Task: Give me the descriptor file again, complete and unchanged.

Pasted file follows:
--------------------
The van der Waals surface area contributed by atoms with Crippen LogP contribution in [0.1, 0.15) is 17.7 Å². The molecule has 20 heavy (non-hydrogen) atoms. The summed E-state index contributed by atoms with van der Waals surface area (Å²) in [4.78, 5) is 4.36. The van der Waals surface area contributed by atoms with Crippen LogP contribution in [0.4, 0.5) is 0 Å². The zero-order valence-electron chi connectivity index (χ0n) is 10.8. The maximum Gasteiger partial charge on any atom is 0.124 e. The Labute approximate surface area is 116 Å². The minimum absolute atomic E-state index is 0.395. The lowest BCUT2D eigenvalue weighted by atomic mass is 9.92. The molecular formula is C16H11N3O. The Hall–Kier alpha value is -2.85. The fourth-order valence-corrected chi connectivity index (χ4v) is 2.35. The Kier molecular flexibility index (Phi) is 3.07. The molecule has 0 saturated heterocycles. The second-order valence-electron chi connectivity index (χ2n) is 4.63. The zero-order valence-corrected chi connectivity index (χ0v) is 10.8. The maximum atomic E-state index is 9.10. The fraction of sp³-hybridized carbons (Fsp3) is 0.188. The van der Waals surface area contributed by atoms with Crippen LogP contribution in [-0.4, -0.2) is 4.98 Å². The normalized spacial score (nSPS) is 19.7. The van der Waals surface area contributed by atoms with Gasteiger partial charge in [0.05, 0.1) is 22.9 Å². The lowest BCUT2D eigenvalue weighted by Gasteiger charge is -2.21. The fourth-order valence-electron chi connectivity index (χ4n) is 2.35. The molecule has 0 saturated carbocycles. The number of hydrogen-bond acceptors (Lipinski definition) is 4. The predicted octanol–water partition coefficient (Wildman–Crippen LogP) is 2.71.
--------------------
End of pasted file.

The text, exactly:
The van der Waals surface area contributed by atoms with Crippen LogP contribution in [0.1, 0.15) is 17.7 Å². The molecule has 20 heavy (non-hydrogen) atoms. The summed E-state index contributed by atoms with van der Waals surface area (Å²) in [4.78, 5) is 4.36. The van der Waals surface area contributed by atoms with Crippen LogP contribution in [0.4, 0.5) is 0 Å². The zero-order valence-electron chi connectivity index (χ0n) is 10.8. The maximum Gasteiger partial charge on any atom is 0.124 e. The Labute approximate surface area is 116 Å². The minimum absolute atomic E-state index is 0.395. The lowest BCUT2D eigenvalue weighted by atomic mass is 9.92. The molecular formula is C16H11N3O. The Hall–Kier alpha value is -2.85. The fourth-order valence-corrected chi connectivity index (χ4v) is 2.35. The Kier molecular flexibility index (Phi) is 3.07. The molecule has 0 saturated heterocycles. The second-order valence-electron chi connectivity index (χ2n) is 4.63. The zero-order valence-corrected chi connectivity index (χ0v) is 10.8. The maximum atomic E-state index is 9.10. The fraction of sp³-hybridized carbons (Fsp3) is 0.188. The van der Waals surface area contributed by atoms with Crippen LogP contribution in [-0.4, -0.2) is 4.98 Å². The normalized spacial score (nSPS) is 19.7. The van der Waals surface area contributed by atoms with Gasteiger partial charge in [0.05, 0.1) is 22.9 Å². The lowest BCUT2D eigenvalue weighted by Gasteiger charge is -2.21. The fourth-order valence-electron chi connectivity index (χ4n) is 2.35. The molecule has 0 saturated carbocycles. The number of hydrogen-bond acceptors (Lipinski definition) is 4. The predicted octanol–water partition coefficient (Wildman–Crippen LogP) is 2.71.